The Replacements Are Awesome And If You Don't Like It You Can Go To HellBy Dan Weiss
Over the holidays, we'll be posting awesome music documentaries in conjunction with the cool cats at MVD Visual. The first one we've got for you is Color Me Obsessed, which if you couldn't already guess takes a look at The Replacements. Stream the documentary below, and read the awesome essay by Dan Weiss on the 'Mats and their legacy.
No punk band was freer than the Replacements, which is why you never hear them talked about as spearheading some local scene. Sure, them and Husker Dü put Minneapolis on the map concurrently with Prince. But they weren’t part of a movement. They were misfits who covered KISS and Ted Nugent, turning the latter into a song about boners. Punk should only ever be associated with doing whatever the fuck you want, but it’s not; there are rules and codes and all sorts of wack stuff designed to make you strive for credibility. In an alternate universe where nobody thinks about that, the Replacements are king. They’re still kind of king in reality, though they really deserve a logo-and-t-shirt ubiquity the way Ramones and Sex Pistols got. Only the Clash comes near their musical breadth (Did your punk album start with Peter Buck on fucking mandolin?) but the Clash were so formal and neat that their punk associations never had much to do with the sheer dumb anarchy its known for. The Replacements did dumb smarter than anybody had ever done it before them.
People throw around the words “raw talent” well past whenever it lost whatever meaning it had. But “raw talent” is what Paul Westerberg was blessed with when he led the Replacements, formerly the Impediments, kicking and screaming into rock and roll history. “Raw talent” is how his outrageous screeds and messes landed on their musical feet like a cat. A natural with melodies and hooks just like his legendary sideman Bob Stinson was a natural at peeling off guitar leads he didn’t quite understand, Westerberg could affix a phrase like “Fuck school, fuck school, fuck my school” into a chorus and make it more than a two-chord rant. Okay, that one was a two-chord rant. But Replacements records balanced those deftly with not just ballads (shocker) but drum machines, new wave, classic rock covers, classic rock ripoffs, country tunes, lounge piano, saxophone, pirated police recordings, pirated Replacements bootlegs, tender love songs, sexist rants, anti-video videos, lo-fi pop songs, Big Star tribute pop songs, major-label sellout pop songs and Jennifer Love Hewitt romcom vehicle pop songs. They were the masters of everything white and suburban—“White and Lazy” goes another title on the same EP as “Fuck School,” which by the way was called The Replacements Stink—was fair game for a great tune, good parody, or both.
No band this serious musically has ever made themselves out to be such sloppy, self-deprecating assholes. The ridiculous “Hayday” off of Hootenanny opined, “It ain’t gonna last,” but also contained the credo “Go to the party when you weren’t invited.” On their first great anthem, “Kids Don’t Follow,” Westerberg spat “Kids won’t sit still/ Kids won’t shut up” in a cracking voice that sounds like it could either be defiantly on the kids’ side or on the old neighbor’s, banging a broom on the ceiling. It was both—they embodied angst for all ages. They also hated music videos so much that the clip for “Bastards of Young” was four minutes of a stereo playing the song. They also had a lead guitarist who shit in the ice bucket at SNL and had to get kicked out of his own band for abusing everything. All of this fits crazily well into the extra rock-star-ian arc of the Mats’ career, which is kind of crazy to consider that they were just an indie band who broke a little toward the end.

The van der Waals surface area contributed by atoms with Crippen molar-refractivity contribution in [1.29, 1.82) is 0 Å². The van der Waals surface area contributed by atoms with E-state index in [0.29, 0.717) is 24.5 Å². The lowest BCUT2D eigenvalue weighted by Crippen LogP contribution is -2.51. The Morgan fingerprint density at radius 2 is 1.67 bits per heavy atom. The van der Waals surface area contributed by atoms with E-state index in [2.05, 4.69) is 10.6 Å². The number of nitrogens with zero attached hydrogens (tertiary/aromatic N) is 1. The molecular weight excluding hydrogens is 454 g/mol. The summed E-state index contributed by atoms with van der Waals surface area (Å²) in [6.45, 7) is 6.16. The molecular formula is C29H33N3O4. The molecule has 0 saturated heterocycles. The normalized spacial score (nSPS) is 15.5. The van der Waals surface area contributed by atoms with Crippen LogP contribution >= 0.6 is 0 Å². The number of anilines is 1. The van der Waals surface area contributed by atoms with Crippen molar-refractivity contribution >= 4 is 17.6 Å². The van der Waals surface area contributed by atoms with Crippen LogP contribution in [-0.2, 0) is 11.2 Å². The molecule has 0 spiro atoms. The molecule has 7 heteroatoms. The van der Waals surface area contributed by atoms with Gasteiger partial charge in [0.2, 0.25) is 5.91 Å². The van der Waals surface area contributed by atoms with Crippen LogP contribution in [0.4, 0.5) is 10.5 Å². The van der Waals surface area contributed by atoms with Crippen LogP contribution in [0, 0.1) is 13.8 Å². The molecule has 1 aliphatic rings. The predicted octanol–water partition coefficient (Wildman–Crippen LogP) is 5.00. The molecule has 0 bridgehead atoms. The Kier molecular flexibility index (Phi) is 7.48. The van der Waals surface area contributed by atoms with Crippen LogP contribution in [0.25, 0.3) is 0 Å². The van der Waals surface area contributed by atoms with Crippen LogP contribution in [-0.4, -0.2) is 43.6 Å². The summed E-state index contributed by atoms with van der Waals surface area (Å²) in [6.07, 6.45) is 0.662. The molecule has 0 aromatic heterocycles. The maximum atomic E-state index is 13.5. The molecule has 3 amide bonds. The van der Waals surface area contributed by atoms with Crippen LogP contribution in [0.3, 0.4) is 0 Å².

The Color Me Obsessed documentary isn’t for kids who sit still or shut up, as it’s two hours of interviews with people who remember great things about the band. But it has moments even non-diehards can appreciate, like the montage of people remembering Bob Stinson’s costumery—tutu, trash can, “church lady dresses,” big foam cowboy hat. Or people remembering what they caught the band listening to: Miles Davis and Roger Miller for Westerberg, top 40 for Tommy Stinson. They were crazy for Yes and Steve Howe. “None of them were listening to Black Flag” is one of the most memorable quotes in the thing—they were outcasts from the outcast, and yet listening to them today they make perfect sense in the rock and roll tradition, or pop, or alt-rock, however you feel like slotting them. Mostly they did what they wanted, which was both destructive (R.I.P. Bob Stinson) and enlightening: “Androgynous” took on an even warmer glow last year when Laura Jane Grace (formerly Tom Gabel of Against Me!) performed it at NYC’s Terminal 5 with Joan Jett.
Elsewhere in Obsessed: “It’s very difficult for a band to fall flat on their face and get up and do it again and again and again.” The Replacements weren’t afraid of shit. And that's almost as important as the amazing songs they left behind.
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